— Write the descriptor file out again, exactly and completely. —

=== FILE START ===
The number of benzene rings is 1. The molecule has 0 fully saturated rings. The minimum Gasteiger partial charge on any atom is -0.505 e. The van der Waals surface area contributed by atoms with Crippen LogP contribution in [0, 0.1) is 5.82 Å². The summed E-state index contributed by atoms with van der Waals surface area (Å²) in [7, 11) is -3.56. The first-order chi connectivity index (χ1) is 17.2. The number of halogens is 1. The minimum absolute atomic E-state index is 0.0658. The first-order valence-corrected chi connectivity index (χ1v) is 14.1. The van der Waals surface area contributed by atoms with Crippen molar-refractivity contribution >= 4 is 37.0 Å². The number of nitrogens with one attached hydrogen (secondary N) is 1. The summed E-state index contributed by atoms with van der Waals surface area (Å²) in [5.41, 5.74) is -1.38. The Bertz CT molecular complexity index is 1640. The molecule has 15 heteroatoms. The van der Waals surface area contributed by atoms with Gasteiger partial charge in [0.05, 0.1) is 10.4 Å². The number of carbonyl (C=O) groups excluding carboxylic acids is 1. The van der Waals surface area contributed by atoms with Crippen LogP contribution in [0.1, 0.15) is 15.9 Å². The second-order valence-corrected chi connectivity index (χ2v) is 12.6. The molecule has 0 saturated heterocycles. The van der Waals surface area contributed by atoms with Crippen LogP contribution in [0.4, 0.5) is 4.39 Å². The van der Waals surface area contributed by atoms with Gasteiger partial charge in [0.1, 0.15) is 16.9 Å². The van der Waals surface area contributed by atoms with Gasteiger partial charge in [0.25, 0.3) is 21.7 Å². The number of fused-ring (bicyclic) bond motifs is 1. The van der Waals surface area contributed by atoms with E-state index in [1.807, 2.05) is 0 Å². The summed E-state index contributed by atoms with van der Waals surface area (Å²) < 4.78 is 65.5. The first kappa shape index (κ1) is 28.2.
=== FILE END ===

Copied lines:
The number of benzene rings is 1. The molecule has 0 fully saturated rings. The minimum Gasteiger partial charge on any atom is -0.505 e. The van der Waals surface area contributed by atoms with Crippen LogP contribution in [0, 0.1) is 5.82 Å². The summed E-state index contributed by atoms with van der Waals surface area (Å²) in [7, 11) is -3.56. The first-order chi connectivity index (χ1) is 17.2. The number of halogens is 1. The minimum absolute atomic E-state index is 0.0658. The first-order valence-corrected chi connectivity index (χ1v) is 14.1. The van der Waals surface area contributed by atoms with Crippen molar-refractivity contribution >= 4 is 37.0 Å². The number of nitrogens with one attached hydrogen (secondary N) is 1. The summed E-state index contributed by atoms with van der Waals surface area (Å²) in [5.41, 5.74) is -1.38. The Bertz CT molecular complexity index is 1640. The molecule has 15 heteroatoms. The van der Waals surface area contributed by atoms with Gasteiger partial charge in [0.05, 0.1) is 10.4 Å². The number of carbonyl (C=O) groups excluding carboxylic acids is 1. The van der Waals surface area contributed by atoms with Crippen LogP contribution in [0.1, 0.15) is 15.9 Å². The second-order valence-corrected chi connectivity index (χ2v) is 12.6. The molecule has 0 saturated heterocycles. The van der Waals surface area contributed by atoms with Crippen LogP contribution in [0.4, 0.5) is 4.39 Å². The van der Waals surface area contributed by atoms with Gasteiger partial charge in [0.1, 0.15) is 16.9 Å². The van der Waals surface area contributed by atoms with Gasteiger partial charge in [0.25, 0.3) is 21.7 Å². The number of fused-ring (bicyclic) bond motifs is 1. The van der Waals surface area contributed by atoms with E-state index in [1.807, 2.05) is 0 Å². The summed E-state index contributed by atoms with van der Waals surface area (Å²) < 4.78 is 65.5. The first kappa shape index (κ1) is 28.2.